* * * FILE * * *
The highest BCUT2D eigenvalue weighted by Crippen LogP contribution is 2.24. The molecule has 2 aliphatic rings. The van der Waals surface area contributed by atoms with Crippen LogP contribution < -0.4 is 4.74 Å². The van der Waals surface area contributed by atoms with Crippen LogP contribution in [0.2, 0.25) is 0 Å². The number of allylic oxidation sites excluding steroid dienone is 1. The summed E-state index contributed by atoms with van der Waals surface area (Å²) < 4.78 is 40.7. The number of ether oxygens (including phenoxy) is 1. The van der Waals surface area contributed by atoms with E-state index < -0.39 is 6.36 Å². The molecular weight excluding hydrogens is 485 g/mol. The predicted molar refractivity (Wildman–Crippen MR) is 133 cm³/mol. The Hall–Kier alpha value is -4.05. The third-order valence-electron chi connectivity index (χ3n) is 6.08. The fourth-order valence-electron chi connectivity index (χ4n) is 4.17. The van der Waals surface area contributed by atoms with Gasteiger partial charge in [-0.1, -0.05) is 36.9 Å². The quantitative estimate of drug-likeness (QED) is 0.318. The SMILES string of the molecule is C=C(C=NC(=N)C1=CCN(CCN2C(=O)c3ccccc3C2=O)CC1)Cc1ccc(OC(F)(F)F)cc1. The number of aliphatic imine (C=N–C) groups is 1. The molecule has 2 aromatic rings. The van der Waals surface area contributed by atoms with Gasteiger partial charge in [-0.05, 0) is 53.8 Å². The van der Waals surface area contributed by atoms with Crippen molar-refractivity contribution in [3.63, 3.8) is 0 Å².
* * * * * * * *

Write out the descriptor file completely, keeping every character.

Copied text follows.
The highest BCUT2D eigenvalue weighted by Crippen LogP contribution is 2.24. The molecule has 2 aliphatic rings. The van der Waals surface area contributed by atoms with Crippen LogP contribution < -0.4 is 4.74 Å². The van der Waals surface area contributed by atoms with Crippen LogP contribution in [0.2, 0.25) is 0 Å². The number of allylic oxidation sites excluding steroid dienone is 1. The summed E-state index contributed by atoms with van der Waals surface area (Å²) < 4.78 is 40.7. The number of ether oxygens (including phenoxy) is 1. The van der Waals surface area contributed by atoms with E-state index < -0.39 is 6.36 Å². The molecular weight excluding hydrogens is 485 g/mol. The predicted molar refractivity (Wildman–Crippen MR) is 133 cm³/mol. The Hall–Kier alpha value is -4.05. The third-order valence-electron chi connectivity index (χ3n) is 6.08. The fourth-order valence-electron chi connectivity index (χ4n) is 4.17. The van der Waals surface area contributed by atoms with Gasteiger partial charge in [-0.1, -0.05) is 36.9 Å². The quantitative estimate of drug-likeness (QED) is 0.318. The SMILES string of the molecule is C=C(C=NC(=N)C1=CCN(CCN2C(=O)c3ccccc3C2=O)CC1)Cc1ccc(OC(F)(F)F)cc1. The number of aliphatic imine (C=N–C) groups is 1. The molecule has 2 aromatic rings. The van der Waals surface area contributed by atoms with Gasteiger partial charge in [-0.05, 0) is 53.8 Å². The van der Waals surface area contributed by atoms with Crippen molar-refractivity contribution in [3.63, 3.8) is 0 Å².